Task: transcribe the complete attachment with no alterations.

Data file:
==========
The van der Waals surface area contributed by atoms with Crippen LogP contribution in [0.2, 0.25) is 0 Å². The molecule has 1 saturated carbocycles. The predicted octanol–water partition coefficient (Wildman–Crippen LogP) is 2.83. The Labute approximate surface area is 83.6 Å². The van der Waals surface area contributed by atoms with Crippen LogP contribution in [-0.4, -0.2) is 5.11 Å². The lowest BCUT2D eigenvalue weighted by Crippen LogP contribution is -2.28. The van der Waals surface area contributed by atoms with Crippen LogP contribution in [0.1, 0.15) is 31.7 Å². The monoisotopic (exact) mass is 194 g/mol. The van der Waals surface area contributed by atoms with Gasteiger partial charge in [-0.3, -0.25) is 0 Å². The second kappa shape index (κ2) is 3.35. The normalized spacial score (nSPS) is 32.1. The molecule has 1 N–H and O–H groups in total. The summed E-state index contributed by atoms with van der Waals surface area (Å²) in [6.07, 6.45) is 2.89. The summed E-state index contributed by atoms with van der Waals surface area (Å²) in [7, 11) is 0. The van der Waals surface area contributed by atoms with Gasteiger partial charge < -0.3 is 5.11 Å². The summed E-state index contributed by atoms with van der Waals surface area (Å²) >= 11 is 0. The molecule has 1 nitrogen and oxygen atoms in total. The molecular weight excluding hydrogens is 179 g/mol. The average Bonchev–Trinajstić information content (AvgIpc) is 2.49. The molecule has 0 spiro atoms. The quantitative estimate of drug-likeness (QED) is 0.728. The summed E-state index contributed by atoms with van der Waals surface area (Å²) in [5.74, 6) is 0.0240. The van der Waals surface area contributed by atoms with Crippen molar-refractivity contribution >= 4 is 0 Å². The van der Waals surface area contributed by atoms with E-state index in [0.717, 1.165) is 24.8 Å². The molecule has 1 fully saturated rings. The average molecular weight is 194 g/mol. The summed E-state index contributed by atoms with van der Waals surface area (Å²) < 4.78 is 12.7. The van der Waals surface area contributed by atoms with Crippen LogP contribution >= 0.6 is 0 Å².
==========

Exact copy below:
The van der Waals surface area contributed by atoms with Crippen LogP contribution in [0.2, 0.25) is 0 Å². The molecule has 1 saturated carbocycles. The predicted octanol–water partition coefficient (Wildman–Crippen LogP) is 2.83. The Labute approximate surface area is 83.6 Å². The van der Waals surface area contributed by atoms with Crippen LogP contribution in [-0.4, -0.2) is 5.11 Å². The lowest BCUT2D eigenvalue weighted by Crippen LogP contribution is -2.28. The van der Waals surface area contributed by atoms with Crippen LogP contribution in [0.1, 0.15) is 31.7 Å². The monoisotopic (exact) mass is 194 g/mol. The van der Waals surface area contributed by atoms with Gasteiger partial charge in [-0.3, -0.25) is 0 Å². The second kappa shape index (κ2) is 3.35. The normalized spacial score (nSPS) is 32.1. The molecule has 1 N–H and O–H groups in total. The summed E-state index contributed by atoms with van der Waals surface area (Å²) in [6.07, 6.45) is 2.89. The summed E-state index contributed by atoms with van der Waals surface area (Å²) in [7, 11) is 0. The van der Waals surface area contributed by atoms with Gasteiger partial charge < -0.3 is 5.11 Å². The summed E-state index contributed by atoms with van der Waals surface area (Å²) >= 11 is 0. The molecule has 1 nitrogen and oxygen atoms in total. The molecular weight excluding hydrogens is 179 g/mol. The average Bonchev–Trinajstić information content (AvgIpc) is 2.49. The molecule has 0 spiro atoms. The quantitative estimate of drug-likeness (QED) is 0.728. The summed E-state index contributed by atoms with van der Waals surface area (Å²) in [5.74, 6) is 0.0240. The van der Waals surface area contributed by atoms with Crippen molar-refractivity contribution >= 4 is 0 Å². The van der Waals surface area contributed by atoms with E-state index in [0.717, 1.165) is 24.8 Å². The molecule has 1 fully saturated rings. The average molecular weight is 194 g/mol. The summed E-state index contributed by atoms with van der Waals surface area (Å²) < 4.78 is 12.7. The van der Waals surface area contributed by atoms with Crippen LogP contribution >= 0.6 is 0 Å².